Although its stores are expected to remain open in China, the Chapter 15 filing the Southern District of New York, typically used by foreign companies seeking to restructure debts from U.S. operations, caps a spectacular fall from grace since the chain debut on the Nasdaq in May of 2019 with a market value of $4.2 billion and financial backing from BlackRock (BLK) - Get Report and Singapore's powerful sovereign wealth fund.
It raised another $1.1 billion in a secondary offering in early January and, at its peak, traded at just over $50 a share with a market value of $12 billion.
Its shares were delisted just over a year later, however, after it was unable to file an annual report for its 2019 financial year following its own investigation into fraud claims linked to an April 2020 admission that around RMB2.2 billion ($310 million) may have been fabricated in a scheme linked to its former COO.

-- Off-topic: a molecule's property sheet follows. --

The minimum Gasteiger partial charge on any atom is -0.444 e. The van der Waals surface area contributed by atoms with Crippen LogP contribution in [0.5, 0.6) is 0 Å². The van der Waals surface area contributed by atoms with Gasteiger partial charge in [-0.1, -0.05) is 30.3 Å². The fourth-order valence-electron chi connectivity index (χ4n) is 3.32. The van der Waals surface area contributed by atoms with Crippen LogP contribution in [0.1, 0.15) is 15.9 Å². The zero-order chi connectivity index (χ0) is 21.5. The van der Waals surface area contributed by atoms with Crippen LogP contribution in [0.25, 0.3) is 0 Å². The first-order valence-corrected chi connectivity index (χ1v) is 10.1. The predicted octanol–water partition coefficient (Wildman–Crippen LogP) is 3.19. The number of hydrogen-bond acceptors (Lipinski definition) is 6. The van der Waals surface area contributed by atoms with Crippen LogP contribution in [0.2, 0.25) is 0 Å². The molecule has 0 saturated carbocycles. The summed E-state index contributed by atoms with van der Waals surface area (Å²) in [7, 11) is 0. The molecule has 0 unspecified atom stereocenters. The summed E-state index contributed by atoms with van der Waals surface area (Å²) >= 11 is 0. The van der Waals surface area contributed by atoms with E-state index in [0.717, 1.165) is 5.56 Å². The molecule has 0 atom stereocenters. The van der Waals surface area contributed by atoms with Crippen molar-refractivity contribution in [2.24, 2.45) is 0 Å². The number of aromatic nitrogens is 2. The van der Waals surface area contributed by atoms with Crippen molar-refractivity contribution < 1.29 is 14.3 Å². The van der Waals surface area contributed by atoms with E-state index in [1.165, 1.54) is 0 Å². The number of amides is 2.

Luckin eventually paid a $190 million fine to the Securities & Exchange Commission for the revenue overstatements.
The Beijing-based group ultimately fired CEO Jenny Zhiya Qian, as well as chief operating officer Jian Liu, after its internal investigation "brought to the attention of the Board evidence that sheds more light on the fabricated transactions" the company detailed in early April.
Research firm Muddy Waters, which is headed by Carson Block, first alerted investors to allegations of fraud a Luckin in late January, calling the company a "fundamentally broken business" that was attempting to "instill the culture of coffee into China through cut-throat discounts and free giveaways".